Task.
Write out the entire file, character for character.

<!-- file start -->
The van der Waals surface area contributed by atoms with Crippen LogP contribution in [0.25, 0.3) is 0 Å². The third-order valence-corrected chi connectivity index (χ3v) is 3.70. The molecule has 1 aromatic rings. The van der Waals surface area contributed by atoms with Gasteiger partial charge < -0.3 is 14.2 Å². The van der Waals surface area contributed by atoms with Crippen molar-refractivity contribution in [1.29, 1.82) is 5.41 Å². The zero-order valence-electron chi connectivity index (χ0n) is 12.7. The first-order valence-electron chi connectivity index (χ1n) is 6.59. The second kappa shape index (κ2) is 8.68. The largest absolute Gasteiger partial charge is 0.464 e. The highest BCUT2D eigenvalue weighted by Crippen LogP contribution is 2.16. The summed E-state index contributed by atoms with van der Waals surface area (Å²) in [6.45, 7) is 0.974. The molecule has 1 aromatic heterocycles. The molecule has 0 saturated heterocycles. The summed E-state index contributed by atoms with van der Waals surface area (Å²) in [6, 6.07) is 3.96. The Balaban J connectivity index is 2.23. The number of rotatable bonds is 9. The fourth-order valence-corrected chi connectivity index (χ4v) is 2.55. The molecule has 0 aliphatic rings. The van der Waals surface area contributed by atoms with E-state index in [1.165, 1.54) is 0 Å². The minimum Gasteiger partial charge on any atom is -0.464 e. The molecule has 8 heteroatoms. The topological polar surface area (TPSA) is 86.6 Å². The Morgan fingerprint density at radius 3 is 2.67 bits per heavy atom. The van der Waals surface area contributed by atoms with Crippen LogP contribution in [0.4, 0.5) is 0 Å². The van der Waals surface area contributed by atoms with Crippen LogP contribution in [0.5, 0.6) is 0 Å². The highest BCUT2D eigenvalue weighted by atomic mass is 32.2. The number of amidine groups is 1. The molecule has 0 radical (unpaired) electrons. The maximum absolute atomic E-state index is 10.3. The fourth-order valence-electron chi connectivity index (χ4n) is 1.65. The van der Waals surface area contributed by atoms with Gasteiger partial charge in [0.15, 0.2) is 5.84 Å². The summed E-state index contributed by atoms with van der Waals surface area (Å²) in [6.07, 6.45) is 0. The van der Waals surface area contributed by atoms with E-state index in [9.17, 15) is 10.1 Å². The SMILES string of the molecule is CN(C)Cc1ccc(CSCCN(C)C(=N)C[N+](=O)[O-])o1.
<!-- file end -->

The van der Waals surface area contributed by atoms with Crippen LogP contribution in [0.25, 0.3) is 0 Å². The third-order valence-corrected chi connectivity index (χ3v) is 3.70. The molecule has 1 aromatic rings. The van der Waals surface area contributed by atoms with Gasteiger partial charge < -0.3 is 14.2 Å². The van der Waals surface area contributed by atoms with Crippen molar-refractivity contribution in [1.29, 1.82) is 5.41 Å². The zero-order valence-electron chi connectivity index (χ0n) is 12.7. The first-order valence-electron chi connectivity index (χ1n) is 6.59. The second kappa shape index (κ2) is 8.68. The largest absolute Gasteiger partial charge is 0.464 e. The highest BCUT2D eigenvalue weighted by Crippen LogP contribution is 2.16. The summed E-state index contributed by atoms with van der Waals surface area (Å²) in [6.45, 7) is 0.974. The molecule has 1 aromatic heterocycles. The molecule has 0 saturated heterocycles. The summed E-state index contributed by atoms with van der Waals surface area (Å²) in [6, 6.07) is 3.96. The Balaban J connectivity index is 2.23. The number of rotatable bonds is 9. The fourth-order valence-corrected chi connectivity index (χ4v) is 2.55. The molecule has 0 aliphatic rings. The van der Waals surface area contributed by atoms with E-state index in [1.165, 1.54) is 0 Å². The minimum Gasteiger partial charge on any atom is -0.464 e. The molecule has 8 heteroatoms. The topological polar surface area (TPSA) is 86.6 Å². The Morgan fingerprint density at radius 3 is 2.67 bits per heavy atom. The van der Waals surface area contributed by atoms with Crippen LogP contribution in [0.4, 0.5) is 0 Å². The van der Waals surface area contributed by atoms with Crippen LogP contribution in [0.5, 0.6) is 0 Å². The highest BCUT2D eigenvalue weighted by atomic mass is 32.2. The number of amidine groups is 1. The molecule has 0 radical (unpaired) electrons. The maximum absolute atomic E-state index is 10.3. The fourth-order valence-electron chi connectivity index (χ4n) is 1.65. The van der Waals surface area contributed by atoms with Gasteiger partial charge in [0.15, 0.2) is 5.84 Å². The summed E-state index contributed by atoms with van der Waals surface area (Å²) in [6.07, 6.45) is 0. The van der Waals surface area contributed by atoms with E-state index in [9.17, 15) is 10.1 Å². The SMILES string of the molecule is CN(C)Cc1ccc(CSCCN(C)C(=N)C[N+](=O)[O-])o1.